Maybe it’s not that outlandish. Maybe it’s just the name of the toy. Either way, it caused me to briefly pause and sort of laugh at the show. However, no worries. I laughed at the show after Harry explained his “magnet” plan, but I was laughing right along with it when he rang a doorbell and commanded of the cherubic little kid who opened the door, “Your toys. Give them to me.” It’s a moment like that which signals to me that, yes, this is super, super dumb, but the show knows it is. The writers seem to reserve those storylines for whenever Mark Hamill is around to do his pseudo-Joker act as The Trickster. From what I understand, these type of storylines are par for the course for Trickster in the comics.
As always, the heart of The Flash is its strong point, and while this mid-season finale might have feel excessively silly it also reminded me of a Doctor Who Christmas Special, which are always sort of graded on a curve and allowed to be a little goofier than normal (thought they don’t always choose to go that route). Heck, Christmas presents being sucked into the sky would be right at home in Doctor Who.
And, with that, The Flash‘s second season has reached its mid-season break, consigned to re-runs until its return in late January. It feels like this half of the season inevitably peaked with Zoom’s epic beatdown of Barry. I can’t wait to see more of that. Plus, Jesse L. Martin tears. Lots of tears.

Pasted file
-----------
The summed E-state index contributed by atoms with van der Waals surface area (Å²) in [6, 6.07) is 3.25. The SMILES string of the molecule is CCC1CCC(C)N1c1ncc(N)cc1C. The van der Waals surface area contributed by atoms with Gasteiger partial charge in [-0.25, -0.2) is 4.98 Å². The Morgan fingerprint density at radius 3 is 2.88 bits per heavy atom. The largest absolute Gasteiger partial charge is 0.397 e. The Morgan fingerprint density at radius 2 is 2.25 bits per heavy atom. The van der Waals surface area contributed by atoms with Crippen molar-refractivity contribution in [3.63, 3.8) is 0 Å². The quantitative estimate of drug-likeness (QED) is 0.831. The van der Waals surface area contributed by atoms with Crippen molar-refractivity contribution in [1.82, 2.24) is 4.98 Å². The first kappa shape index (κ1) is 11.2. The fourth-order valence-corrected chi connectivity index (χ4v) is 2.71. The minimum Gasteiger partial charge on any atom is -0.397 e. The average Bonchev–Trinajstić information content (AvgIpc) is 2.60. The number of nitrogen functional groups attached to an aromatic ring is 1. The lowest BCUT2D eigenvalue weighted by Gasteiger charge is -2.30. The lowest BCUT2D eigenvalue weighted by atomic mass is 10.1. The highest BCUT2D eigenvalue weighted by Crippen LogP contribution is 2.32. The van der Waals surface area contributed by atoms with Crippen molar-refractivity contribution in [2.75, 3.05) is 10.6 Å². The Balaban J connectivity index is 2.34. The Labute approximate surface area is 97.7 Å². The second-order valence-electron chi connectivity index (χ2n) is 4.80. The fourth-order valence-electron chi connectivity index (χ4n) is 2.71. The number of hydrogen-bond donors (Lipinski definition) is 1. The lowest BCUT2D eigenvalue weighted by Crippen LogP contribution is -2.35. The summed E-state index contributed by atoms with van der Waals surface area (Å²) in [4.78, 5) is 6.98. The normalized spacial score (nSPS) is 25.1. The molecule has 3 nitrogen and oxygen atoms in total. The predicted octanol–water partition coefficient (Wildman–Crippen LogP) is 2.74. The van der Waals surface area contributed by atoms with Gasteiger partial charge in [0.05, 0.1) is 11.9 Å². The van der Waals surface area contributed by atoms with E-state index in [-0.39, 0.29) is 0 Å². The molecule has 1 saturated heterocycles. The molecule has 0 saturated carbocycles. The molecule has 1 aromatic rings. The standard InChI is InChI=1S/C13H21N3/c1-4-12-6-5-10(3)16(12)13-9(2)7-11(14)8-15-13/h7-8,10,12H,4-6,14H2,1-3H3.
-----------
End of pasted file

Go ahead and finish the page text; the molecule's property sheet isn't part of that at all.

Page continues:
What did you think of the episode? And of the second season as a whole?
1. Since we haven’t seen Luke Skywalker in any of the Force Awakens trailer,s It’s almost like the Trickster is is the biggest thing to happen to Mark Hamill’s on-screen career this year. Almost.
2. Who expected Captain Cold to actually come back and help out in some way? You didn’t? Yeah, me neither. They’re not quite there yet. [Cracks under the pressure] Okay, I’m lying. I thought we’d see him at some point during the final confrontation with Trickster and Weather Wizard.
3. Had to remind myself why exactly Weather Wizard hated Flash so much. Oh, yeah, it’s vengeance for his dead brother. Patty actually has something in common with them – they’re both obsessed with revenge because of a death in their family.
4. Hey, someone referenced Eddie this episode. Look at that – you’re not completely forgotten, my friend.
5. Theories on Zoom’s Identity –
- 1. Earth 2-Henry Allen
- 2. Earth 2-Barry Allen
- 3. Earth 2-Eddie
NOT THE “RUNNING TO STAND STILL” THEY HAD IN MIND